information from four teachers who taught in eight schools within Niigata City, Japan.
Findings suggest that prior to the implementation of CEFR, not all teachers carried out
speaking assessments. However, the implementation of CEFR emphasised the need to
teach speaking and carry out speaking assessments. The CEFR also served as guidance
for the teachers in preparing the assessment scoring rubrics. The results also showed that
the speaking assessments were implemented individually instead of in groups before the
pandemic and the presence of the masks, which increased the student’s anxiety and aected
their performance. However, the teachers
employed various strategies to overcome
the challenges by modifying the assessment
tasks and utilising web conferencing
technology.
Keywords: CEFR, English as a foreign language,
Japan, pandemic, speaking assessment
Emily Ee Ching Choong, Pravina Manoharan and Souba Rethinasamy
336
Pertanika J. Soc. Sci. & Hum. 29 (S3): 335 - 349 (2021)
INTRODUCTION
The year 2020 saw a complete shift in
how teaching and learning were viewed,
particularly in classrooms where the face-
to-face mode of delivery was either the
only or preferred method of instruction. The
COVID-19 pandemic induced a drastic shift
in learning systems as schools, colleges and
institutions of higher learning adjusted their
mode of delivery. They tried to implement
and adapt to entire online teaching. While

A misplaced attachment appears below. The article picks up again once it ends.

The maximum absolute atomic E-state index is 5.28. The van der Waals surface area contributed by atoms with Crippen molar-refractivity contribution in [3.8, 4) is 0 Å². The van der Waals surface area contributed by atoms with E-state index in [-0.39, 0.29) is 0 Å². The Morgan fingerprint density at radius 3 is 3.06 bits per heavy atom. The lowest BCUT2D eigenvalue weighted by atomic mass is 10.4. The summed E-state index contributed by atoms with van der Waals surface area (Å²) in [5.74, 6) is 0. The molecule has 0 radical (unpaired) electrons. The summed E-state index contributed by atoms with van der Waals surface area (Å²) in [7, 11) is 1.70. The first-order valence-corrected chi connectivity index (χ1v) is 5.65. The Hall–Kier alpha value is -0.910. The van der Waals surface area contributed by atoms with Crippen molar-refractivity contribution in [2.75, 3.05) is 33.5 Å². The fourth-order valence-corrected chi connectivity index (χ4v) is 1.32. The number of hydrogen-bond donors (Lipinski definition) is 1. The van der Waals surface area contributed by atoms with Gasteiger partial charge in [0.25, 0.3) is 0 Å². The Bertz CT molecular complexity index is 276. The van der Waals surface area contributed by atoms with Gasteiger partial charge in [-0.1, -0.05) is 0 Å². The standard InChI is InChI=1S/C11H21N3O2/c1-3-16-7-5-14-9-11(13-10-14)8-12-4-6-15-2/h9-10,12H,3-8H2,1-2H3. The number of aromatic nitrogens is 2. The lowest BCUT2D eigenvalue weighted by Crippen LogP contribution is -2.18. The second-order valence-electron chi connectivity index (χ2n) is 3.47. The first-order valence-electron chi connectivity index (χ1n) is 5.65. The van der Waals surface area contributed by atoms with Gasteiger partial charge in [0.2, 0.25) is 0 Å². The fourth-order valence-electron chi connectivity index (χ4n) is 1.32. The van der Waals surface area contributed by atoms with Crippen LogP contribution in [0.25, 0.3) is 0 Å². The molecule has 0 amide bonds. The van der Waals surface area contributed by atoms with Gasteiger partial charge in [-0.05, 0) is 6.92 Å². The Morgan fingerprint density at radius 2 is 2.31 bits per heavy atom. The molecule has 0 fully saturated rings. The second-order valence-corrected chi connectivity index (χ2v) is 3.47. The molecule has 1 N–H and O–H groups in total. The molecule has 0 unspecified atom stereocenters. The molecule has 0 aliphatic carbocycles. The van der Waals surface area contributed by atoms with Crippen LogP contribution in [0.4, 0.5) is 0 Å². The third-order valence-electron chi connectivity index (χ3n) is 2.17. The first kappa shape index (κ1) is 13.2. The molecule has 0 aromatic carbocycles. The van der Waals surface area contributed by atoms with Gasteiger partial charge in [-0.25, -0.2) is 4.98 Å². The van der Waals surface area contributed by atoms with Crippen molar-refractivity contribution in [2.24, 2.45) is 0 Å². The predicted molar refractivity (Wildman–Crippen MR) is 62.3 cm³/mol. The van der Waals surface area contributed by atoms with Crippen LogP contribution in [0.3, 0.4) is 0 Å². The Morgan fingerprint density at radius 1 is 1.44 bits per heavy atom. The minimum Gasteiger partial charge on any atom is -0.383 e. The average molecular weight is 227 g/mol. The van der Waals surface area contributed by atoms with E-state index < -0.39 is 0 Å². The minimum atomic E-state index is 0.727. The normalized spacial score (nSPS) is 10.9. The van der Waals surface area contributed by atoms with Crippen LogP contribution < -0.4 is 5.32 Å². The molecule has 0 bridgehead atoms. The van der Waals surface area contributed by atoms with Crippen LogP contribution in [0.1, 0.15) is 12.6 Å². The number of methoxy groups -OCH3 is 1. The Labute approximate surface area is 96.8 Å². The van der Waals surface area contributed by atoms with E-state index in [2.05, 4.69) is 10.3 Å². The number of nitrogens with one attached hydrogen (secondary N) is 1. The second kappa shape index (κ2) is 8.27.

schools worldwide were forced to close and
shift all face-to-face classes to the virtual
realm (Ghazi-Saidi et al., 2020; Gross &
Opalka, 2020; Zhang, 2020), schools in
Japan faced a slightly dierent predicament.
All schools in Japan were only closed for
one month (from March to April 2020)
and after that were ordered to reopen.
COVID-19 guidelines were implemented
in all schools nationwide to ensure the
safety of students and teachers. It included
wearing masks at all times and avoiding
the 3C’s—close contact, closed places and
crowded places. These regulations were in
line with the guidelines issued by the WHO
(2019). Therefore, in April 2020, teachers
and school administrators resumed face-to-
face classes and continued administering
assessments while adhering to WHO’s
guidelines.
To add to the whirlwind of uncertainties,
the Ministry of Education, Culture, Sports,
Science and Technology (MEXT) of Japan
decided to follow through with an English
Education Reform plan that was announced
in late 2019. This new plan which took eect
at the start of the new school year in April
2020, included a curriculum designed based
on the Common European Framework of
Reference for Languages (CEFR) which
is often used as the point of reference for
language policy and language education
across the globe (Byram & Parmenter, 2012;
Little, 2007). In addition, this plan was to
make English a formal graded subject for
elementary school students in Grade 5 and
6 (age 11 to 12 years old) nationwide and
ensure standardised assessments across the
board. Prior to the 2019 plan, English was
taught in classrooms as a foreign subject but
was not formally graded for Grade 5 and 6
students (Carreira, 2006).
In April 2020, the new directive based
on CEFR standards required English to be
taught for 70 hours, which is approximately
two hours per week of ‘English as a
formally assessed subject’ for years 5 and 6
(Nemoto, 2018). The plan comprised new
methodologies of delivering and assessing
English lessons for elementary Grade 5 and
6 students based on CEFR. The directive
from the Board of Education is for teachers